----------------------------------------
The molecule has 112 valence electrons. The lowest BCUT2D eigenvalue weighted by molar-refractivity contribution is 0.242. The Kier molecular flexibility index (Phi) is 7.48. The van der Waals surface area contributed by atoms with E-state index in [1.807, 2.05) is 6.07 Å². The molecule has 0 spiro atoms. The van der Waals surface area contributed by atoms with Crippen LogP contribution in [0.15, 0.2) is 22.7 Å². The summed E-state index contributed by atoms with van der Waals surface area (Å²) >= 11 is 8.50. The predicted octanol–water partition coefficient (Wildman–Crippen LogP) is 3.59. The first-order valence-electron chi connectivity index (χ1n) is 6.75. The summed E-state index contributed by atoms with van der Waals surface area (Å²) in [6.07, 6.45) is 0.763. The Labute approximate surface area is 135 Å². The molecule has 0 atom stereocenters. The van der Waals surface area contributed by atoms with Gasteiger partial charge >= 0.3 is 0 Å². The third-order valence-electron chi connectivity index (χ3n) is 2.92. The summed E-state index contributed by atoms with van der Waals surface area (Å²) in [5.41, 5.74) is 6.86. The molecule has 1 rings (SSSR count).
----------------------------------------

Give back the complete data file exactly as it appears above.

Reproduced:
The molecule has 112 valence electrons. The lowest BCUT2D eigenvalue weighted by molar-refractivity contribution is 0.242. The Kier molecular flexibility index (Phi) is 7.48. The van der Waals surface area contributed by atoms with E-state index in [1.807, 2.05) is 6.07 Å². The molecule has 0 spiro atoms. The van der Waals surface area contributed by atoms with Crippen LogP contribution in [0.15, 0.2) is 22.7 Å². The summed E-state index contributed by atoms with van der Waals surface area (Å²) >= 11 is 8.50. The predicted octanol–water partition coefficient (Wildman–Crippen LogP) is 3.59. The first-order valence-electron chi connectivity index (χ1n) is 6.75. The summed E-state index contributed by atoms with van der Waals surface area (Å²) in [6.07, 6.45) is 0.763. The Labute approximate surface area is 135 Å². The molecule has 0 atom stereocenters. The van der Waals surface area contributed by atoms with Gasteiger partial charge >= 0.3 is 0 Å². The third-order valence-electron chi connectivity index (χ3n) is 2.92. The summed E-state index contributed by atoms with van der Waals surface area (Å²) in [5.41, 5.74) is 6.86. The molecule has 1 rings (SSSR count).